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Abstract Deadline: 31 March 2020 | Final Paper Deadline: September 30, 2020
Re-Examining Public Values
In 2007, Jorgensen and Bozeman posed a series of questions related to public values, including their origins and the meanings of both “public” and “values.” In that same space, they argue public values are like principles of common law: ambiguous but potentially viable criteria for action and accountability. Their questions of what counts as values, values hierarchies, and hegemonic control of public values, cannot be answered without ontological, epistemological, and methodological scrutiny.
When certain methods become the “hot ticket” for investigation often at the expense of research questions that drill into the substance of public service (Guy, 2019; Riccucci, 2010), the most important question – values – gets lost. We see this in the still-remaining tension between neutral expertise and partisan loyalty. Public administration theory, research, and practice is an exercise in balancing competing interests. Lest hegemonic ideals replace critical reflection, this call for papers responds to the following concern from Guy (2019, p. 6, emphasis added):
To this end, research toolboxes must be larger so that we can go deep into the relational aspects of public service, understand more about meaningfulness, and use knowledge to create constructive environments within which people flourish. While counting frequencies is important for its instrumental use, it is tangential to the essential elements that must exist for communities to function well. These include engagement, trust, collaboration, neighbor-helping-neighbor. Communities are held together by the solidarity that results from common understandings and interpretations.
In this call for papers, we seek research that critically examines competing public values, especially in today’s contemporary society where values are visibly contested and even weaponized. Values are often held in tension within public administration practice and study – neutrality vs. expertise; equity vs. efficiency; positivism vs. post-positivism; rationalism vs. postmodernism; social justice vs. elitism – so the purpose of this call is to interrogate public values from various perspectives. Even in Guy’s (2019) above statement, the values she mentions could be in tension in practice – lacking trust leads to little collaboration or neighborliness. What do these terms mean when removed from a Western context? What other theoretical foundations can we use to understand contemporary public values? What methods can we use to further public values study in public administration and how?
Ideas for research include but are not limited to:
- Queer theory and the influence on public values
- Critical race theory and the influence on public values
- Black feminism’s effects on social justice and public values – how black feminism can critique hegemonic norms and reconceptualize public values through an inclusive lens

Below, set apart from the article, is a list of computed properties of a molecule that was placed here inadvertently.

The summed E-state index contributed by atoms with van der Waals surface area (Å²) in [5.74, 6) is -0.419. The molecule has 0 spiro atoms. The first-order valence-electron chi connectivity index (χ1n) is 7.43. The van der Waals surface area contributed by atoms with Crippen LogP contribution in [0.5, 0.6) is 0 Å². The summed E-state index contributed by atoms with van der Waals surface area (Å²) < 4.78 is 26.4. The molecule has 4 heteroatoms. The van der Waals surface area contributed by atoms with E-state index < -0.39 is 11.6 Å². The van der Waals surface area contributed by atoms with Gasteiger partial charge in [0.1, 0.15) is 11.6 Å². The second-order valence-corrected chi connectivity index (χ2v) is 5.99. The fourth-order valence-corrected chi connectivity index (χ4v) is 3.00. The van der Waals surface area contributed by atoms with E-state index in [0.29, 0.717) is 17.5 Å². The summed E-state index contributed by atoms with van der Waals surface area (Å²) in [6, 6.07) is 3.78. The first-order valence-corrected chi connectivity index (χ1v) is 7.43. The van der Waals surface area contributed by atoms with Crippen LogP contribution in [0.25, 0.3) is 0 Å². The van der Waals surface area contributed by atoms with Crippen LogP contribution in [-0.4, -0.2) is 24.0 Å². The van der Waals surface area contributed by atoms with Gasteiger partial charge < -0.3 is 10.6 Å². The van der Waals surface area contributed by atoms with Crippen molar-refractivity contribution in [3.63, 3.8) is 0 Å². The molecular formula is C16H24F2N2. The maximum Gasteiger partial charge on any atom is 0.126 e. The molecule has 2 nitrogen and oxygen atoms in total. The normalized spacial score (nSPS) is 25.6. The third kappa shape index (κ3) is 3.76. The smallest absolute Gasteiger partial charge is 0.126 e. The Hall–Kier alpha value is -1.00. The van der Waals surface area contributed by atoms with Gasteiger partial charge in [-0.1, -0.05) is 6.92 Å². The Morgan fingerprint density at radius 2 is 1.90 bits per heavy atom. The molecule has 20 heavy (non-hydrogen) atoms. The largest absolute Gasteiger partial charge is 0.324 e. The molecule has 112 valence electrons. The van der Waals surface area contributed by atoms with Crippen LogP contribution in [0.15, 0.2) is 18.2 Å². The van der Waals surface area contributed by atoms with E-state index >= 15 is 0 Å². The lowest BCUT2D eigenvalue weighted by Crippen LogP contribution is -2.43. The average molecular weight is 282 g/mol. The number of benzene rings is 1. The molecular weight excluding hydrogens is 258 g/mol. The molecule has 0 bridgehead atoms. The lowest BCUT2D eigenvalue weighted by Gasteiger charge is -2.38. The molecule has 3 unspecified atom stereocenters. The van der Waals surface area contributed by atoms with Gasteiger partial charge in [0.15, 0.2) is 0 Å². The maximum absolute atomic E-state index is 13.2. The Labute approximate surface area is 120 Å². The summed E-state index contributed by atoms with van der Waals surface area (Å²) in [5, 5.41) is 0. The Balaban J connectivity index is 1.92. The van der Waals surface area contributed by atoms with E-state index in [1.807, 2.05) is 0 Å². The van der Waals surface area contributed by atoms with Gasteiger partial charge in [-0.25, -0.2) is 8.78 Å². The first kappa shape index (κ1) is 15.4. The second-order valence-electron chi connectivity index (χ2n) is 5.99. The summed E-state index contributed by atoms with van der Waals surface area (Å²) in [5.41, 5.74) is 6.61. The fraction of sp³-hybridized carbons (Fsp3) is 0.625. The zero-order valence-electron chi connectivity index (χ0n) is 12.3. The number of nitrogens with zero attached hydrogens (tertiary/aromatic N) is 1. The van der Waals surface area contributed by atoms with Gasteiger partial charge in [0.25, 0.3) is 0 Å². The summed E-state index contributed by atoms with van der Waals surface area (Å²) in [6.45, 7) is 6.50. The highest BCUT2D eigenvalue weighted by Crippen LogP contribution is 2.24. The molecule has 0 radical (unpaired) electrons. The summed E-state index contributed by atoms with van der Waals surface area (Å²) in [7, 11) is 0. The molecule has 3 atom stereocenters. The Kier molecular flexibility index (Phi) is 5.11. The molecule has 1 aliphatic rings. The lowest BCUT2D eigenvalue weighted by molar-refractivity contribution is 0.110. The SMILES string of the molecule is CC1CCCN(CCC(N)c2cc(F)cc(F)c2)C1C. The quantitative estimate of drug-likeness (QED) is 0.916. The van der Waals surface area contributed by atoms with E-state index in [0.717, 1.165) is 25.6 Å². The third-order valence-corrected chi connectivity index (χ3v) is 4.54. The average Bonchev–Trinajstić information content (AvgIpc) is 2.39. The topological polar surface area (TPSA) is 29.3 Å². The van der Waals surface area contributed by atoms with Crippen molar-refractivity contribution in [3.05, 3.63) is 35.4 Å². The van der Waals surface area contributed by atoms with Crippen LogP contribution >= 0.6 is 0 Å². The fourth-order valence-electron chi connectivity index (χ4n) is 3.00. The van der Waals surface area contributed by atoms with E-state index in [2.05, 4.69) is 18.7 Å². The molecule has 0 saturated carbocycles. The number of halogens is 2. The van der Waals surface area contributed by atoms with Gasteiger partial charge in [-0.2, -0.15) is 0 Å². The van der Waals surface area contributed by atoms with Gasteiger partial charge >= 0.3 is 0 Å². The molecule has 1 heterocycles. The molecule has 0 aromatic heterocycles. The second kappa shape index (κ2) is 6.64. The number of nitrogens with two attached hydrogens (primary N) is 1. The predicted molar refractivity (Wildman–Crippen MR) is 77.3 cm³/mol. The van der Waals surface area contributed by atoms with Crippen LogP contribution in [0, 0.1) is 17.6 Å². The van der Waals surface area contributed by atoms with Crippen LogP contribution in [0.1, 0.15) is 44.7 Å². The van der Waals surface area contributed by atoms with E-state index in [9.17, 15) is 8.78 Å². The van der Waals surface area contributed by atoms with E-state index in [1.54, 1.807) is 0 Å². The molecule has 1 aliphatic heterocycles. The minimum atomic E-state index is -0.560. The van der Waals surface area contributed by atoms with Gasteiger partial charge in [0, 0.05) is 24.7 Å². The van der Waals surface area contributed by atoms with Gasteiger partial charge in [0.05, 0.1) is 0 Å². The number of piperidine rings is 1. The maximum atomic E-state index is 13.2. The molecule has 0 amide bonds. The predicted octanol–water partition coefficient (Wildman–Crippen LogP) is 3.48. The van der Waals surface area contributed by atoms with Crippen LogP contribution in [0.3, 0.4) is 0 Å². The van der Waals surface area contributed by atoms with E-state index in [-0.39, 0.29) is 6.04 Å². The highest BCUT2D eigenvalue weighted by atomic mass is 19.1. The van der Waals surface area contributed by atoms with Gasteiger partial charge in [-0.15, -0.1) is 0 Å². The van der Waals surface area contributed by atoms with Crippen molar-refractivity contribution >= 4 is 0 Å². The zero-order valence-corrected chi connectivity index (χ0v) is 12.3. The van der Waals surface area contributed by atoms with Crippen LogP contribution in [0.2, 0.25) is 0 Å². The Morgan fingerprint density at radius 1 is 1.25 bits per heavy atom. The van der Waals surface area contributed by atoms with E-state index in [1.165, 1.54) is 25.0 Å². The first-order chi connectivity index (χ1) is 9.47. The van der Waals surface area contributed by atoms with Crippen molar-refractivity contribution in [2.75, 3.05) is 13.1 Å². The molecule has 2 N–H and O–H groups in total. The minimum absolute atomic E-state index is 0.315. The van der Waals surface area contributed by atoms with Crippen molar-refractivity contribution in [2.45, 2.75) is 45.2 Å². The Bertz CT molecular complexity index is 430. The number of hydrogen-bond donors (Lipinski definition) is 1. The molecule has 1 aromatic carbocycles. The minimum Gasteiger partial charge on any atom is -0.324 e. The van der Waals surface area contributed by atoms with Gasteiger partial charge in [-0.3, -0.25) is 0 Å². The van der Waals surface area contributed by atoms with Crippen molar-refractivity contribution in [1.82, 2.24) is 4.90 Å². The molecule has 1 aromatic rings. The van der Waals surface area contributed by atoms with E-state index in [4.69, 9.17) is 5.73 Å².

- Artificial intelligence and public values – technology ethics
- Whiteness as the hegemonic norm for public values (see Heckler, 2017)
- Public values from a Global South perspective
- Non-Western theoretical foundations of public values
- Practical implications of public values competition (i.e. – manifestations of social equity for public organizations; restrictive policies and practices; democracy, deliberation, dialogue, and legitimization; immigration, etc.)
- Critical nonprofit studies related to shaping public values – how nonprofit organization can change public values
- Effects of global populism on public values, especially when it comes to how symbols, slogans, and rhetoric are used to shape (or even dismantle) public values
- Ethnographies, autoethnographies that investigate and interrogate public values
- Utopian ideals related to public values – theoretical frameworks that imagine new, emerging public values (see Surak, 2015, for instance)
- Relational ontologies’ effects on public values (see Stout, 2012, for instance)
Looking to Publish your Research?
We aim to make publishing with Taylor & Francis a rewarding experience for all our authors. Please visit our Author Services website for more information and guidance, and do contact us if there is anything we can help with!
Please send abstracts of approximately 500-1,000 words to Editor-in-Chief Dr. Staci Zavattaro by March 31, 2020. Invitation to submit a full paper does not guarantee publication.
Full papers will be due by September 30, 2020.
ATP also welcomes book reviews and Dialogue section essays as part of this call. Dialogue essays are shorter, though-provoking pieces meant to engender discussion. For questions or additional information regarding the special issue, please contact Dr. Zavattaro.
Guy, M. (2019). Expanding the toolbox: Why the citizen-state encounter demands it. Public Performance and Management Review, DOI: 10.1080/15309576.2019.1677255
Heckler, N. (2017). Publicly-desired color blindness: Whiteness as a realized public value. Administrative Theory & Praxis, 39(3), 175-192.
Jorgensen, T.B. & Bozeman, B. (2007). Public values: An inventory. Administration & Society, 39(3), 354-381.
Riccucci, N. M. (2010). Public administration: Traditions of inquiry and philosophies of knowledge. Washington DC: Georgetown University Press.
Stout, M. (2012). Toward a relational language of process. Administrative Theory & Praxis, 34(3), 407-432.
Surak, S. (2015). Introduction to the symposium. Administrative Theory & Praxis, 37(2), 77-80.